New report reveals how retailers are committed to increasing their volume of sales of meat and dairy alternatives
Increased appetite for plant-based meat alternatives from both retailers and consumers has promoted manufacturers to rapidly boost the availability of more affordable meat and dairy alternatives fuelling predictions the nascent sector could account for half of the total global protein market by 2050.
That is the conclusion of a new report this week from FAIRR investor network, which found that alternative protein companies making plant-based meats raised $1.7bn in the first half of this year, demonstrating a stable growth rate of two per cent compared to the same period last year.
The report was conducted with support from 84 leading investors, such as as Columbia Threadneedle Management Limited and Amundi, as well as retail giants Walmart and Tesco.
FAIRR found that alternative proteins were seen to provide a unique investment opportunity as they combined environmental stewardship with impressive financial returns, which it said was reflected both in the steady growth rate of the industry as well as the increasing number of investors ramping up their research into plant-based meats.
Overall, the number of investors setting targets to increase their investment in plant-based products was found to have increased. FAIRR found that 35 per cent of retailers engaged with the report have committed to increasing the volume or sales of meat and/or dairy alternatives, an increase from 28 per cent of companies last year and no companies in 2019.
"From precision fermentation to plant-based meatballs, innovation in alternatives to meat is disrupting the commodities market and bringing new, more sustainable choices to consumers," said Jeremy Coller, chair and founder of the FAIRR Initiative. "Combined with inflation that is driving the price of traditional meat and dairy up at a quicker rate than alternatives, we are starting to see a world where plant-based meat and dairy is just as affordable as conventional animal-based products."
The report predicted that plant-based proteins and meats could reach parity with conventional meats in terms of taste, texture, and cost between 2023 and 2031. As such the alternative protein market is now forecast to represent 10 to 45 per cent of the total protein market by 2035, and 25 to 50 per cent by 2050, as the agricultural commodity market fundamentally transforms in pursuit of net zero goals.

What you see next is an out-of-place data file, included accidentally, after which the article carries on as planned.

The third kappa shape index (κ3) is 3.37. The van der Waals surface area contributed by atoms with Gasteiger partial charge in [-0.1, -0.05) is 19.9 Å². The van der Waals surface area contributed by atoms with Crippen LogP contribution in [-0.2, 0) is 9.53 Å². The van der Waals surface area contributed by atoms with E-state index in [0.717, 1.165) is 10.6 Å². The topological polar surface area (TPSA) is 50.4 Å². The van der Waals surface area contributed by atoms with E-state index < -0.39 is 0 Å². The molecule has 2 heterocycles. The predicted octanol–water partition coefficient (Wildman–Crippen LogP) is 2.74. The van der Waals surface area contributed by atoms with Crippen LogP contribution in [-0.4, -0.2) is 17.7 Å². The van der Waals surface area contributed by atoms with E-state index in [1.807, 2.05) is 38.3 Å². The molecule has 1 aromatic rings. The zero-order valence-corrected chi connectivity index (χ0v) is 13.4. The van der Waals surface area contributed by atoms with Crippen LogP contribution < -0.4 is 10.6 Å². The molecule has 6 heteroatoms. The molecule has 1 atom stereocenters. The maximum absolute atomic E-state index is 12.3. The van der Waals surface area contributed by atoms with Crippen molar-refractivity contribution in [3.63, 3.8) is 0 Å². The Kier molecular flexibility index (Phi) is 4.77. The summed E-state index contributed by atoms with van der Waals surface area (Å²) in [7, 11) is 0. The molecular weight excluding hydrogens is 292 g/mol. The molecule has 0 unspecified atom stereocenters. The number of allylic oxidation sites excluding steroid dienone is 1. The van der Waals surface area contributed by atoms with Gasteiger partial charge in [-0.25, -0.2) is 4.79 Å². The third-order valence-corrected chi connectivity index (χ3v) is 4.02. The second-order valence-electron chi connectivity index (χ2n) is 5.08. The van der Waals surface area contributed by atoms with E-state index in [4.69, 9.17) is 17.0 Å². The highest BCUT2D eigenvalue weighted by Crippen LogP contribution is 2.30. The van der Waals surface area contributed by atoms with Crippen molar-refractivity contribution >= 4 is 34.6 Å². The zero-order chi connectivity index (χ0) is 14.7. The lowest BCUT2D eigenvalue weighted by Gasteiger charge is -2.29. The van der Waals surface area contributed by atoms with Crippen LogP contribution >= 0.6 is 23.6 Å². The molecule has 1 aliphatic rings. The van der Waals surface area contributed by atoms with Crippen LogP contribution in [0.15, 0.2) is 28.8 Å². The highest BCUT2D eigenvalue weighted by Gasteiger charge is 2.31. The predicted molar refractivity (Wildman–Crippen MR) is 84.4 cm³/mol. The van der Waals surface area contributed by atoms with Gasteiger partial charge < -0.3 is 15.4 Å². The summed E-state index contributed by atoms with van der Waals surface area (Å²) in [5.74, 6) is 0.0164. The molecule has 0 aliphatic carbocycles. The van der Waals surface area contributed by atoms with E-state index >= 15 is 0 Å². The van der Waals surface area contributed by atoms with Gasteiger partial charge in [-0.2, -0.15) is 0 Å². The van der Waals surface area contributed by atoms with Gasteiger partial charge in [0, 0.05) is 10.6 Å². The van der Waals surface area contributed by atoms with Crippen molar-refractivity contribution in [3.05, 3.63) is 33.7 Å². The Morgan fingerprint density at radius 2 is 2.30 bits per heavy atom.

The gap between the price of plant-based meat and dairy alternatives and their traditional counterparts is also closing, with inflation disproportionately impacting livestock-based products.
In the UK, for example, the cost of Oatly oat milk has fallen from almost 2.5 times higher than dairy milk in 2019, to just 12 per cent higher per litre today, the report showed.
The research also revealed that the average price per unit of plant-based meats has increased by three per cent this year, compared to a six per cent increase for conventional meat.
The research also assessed food-tech start-ups development plans and revealed how fermented-enabled protein could become the next preferred alternative food technology, with food-tech companies allocating significant amounts of their research and development budgets into this area.
In addition, the study highlighted how retailers are ramping up efforts to increase the affordability and accessibility of plant-based meat and dairy products. For example, it detailed how food giant Mondelez is launching a plant-based Philadelphia cheese at the same price as its dairy version, while Walmart has introduced a number of plant-based products into its 'Great Value' brand.
Similarly, UK supermarket giant Tesco's 'Plant Chef' range is now 11.6 per cent cheaper per kilo than comparable own-brand meat products.
FAIRR said that more innovative and affordable sustainable proteins are likely to become a key resource in tackling future climate related security issues. According to the IPCC, projected future climate change will increasingly impact food security and the reduction of meat consumption is suggested as an adaptive measure as it reduces pressure on land and water while also helping to curb greenhouse gas emissions.
Food companies are also under growing pressure from investors and regulators to set Scope 3 supply chain emission targets and disclose progress against such goals. According to FAIRR, nearly two thirds of the large food businesses it analyses have now set science-based Scope 3 emissions goals, with 70 per cent setting net zero commitments.
However, only 50 per cent of these net zero commitments cover Scope 3 emissions, and with animal agriculture accounting for approximately 33 per cent of total greenhouse gas emissions, FAIRR said all companies must "robustly address" their greenhouse gas emission linked to animal-derived products if they intend to reach their carbon reduction goals. As such, alternative proteins could soon play an increasingly visible role in the sector's decarbonisation efforts.